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What will happen with the Greece government?

November 7, 2011

The Greek Prime Minister, George Papandreou, is the latest casualty in European Debt Crisis, as he agreed today to resign his position in order for Greece to form a “government of national unity.”  Mr. Papandreou follows the Prime Ministers of Ireland, Portugal, and Spain who have all either resigned, lost general elections, or announced that they would not run for election again.  Of the five PIIGS, only Silvio Berlusconi still remains—as of the writing of this blog post, as rumors of his resignation are filling the European media.

Greece is the only PIIGS where the crisis has reached such a level that politicians plan on creating a government of national unity.  Currently, Mr. Papandreou’s PASOK party has a three seat majority in the Greek Parliament.  However, this is a very thin majority when politicians are being asked to vote on issues that could hurt the Greek economy for years to come.  In fact, when Mr. Papandreou announced that he would call for a referendum, two members of his party announced that they would become independents.  While his actions in the last week caused him to lose his job, Mr. Papandreou call for a referendum and then his resignation may in fact have brought long term stability to the country.  His antics last week seem to have brought together his center-left PASOK party with the conservative New Democracy Party—in opposition to Papandreou.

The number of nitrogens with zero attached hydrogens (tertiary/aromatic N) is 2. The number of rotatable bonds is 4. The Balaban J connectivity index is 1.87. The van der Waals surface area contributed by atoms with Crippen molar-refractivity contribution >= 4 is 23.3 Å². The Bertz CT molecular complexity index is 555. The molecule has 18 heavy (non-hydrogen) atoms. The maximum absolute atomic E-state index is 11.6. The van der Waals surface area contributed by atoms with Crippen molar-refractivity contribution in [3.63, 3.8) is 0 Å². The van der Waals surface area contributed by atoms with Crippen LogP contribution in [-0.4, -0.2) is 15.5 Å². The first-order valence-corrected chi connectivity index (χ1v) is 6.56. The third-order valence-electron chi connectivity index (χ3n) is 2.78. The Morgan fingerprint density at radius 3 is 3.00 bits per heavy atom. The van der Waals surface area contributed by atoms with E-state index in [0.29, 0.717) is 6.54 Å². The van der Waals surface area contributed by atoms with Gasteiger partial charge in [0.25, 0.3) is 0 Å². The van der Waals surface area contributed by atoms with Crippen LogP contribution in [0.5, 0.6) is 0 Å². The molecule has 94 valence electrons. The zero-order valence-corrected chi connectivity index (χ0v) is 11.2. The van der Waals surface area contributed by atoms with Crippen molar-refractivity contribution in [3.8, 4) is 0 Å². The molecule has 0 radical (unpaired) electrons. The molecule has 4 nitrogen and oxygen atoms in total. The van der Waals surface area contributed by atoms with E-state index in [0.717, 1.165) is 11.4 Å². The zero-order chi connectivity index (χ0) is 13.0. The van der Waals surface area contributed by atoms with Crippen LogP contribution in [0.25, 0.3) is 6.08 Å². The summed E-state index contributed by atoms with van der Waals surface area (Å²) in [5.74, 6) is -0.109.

Yet, if a government of national unity can be created between PASOK and the New Democracy Party, this could help Greece, as no longer will only PASOK be forced to pay the price for pushing through the legislation required to help Greece weather the crisis.  (You can listen to a NPR summary here).  Instead, both parties’ hands will now be dirty, and it appears that after the bailout is approved by this new government and its caretaker prime minster, a general election will be called.  Then the people can safely voice their opinions on the crisis and who should be punished, but crucially it will be after the bailout has been approved and the markets can relax a little.

As a result, Papandreou’s action may one day receive a more positive view than currently.

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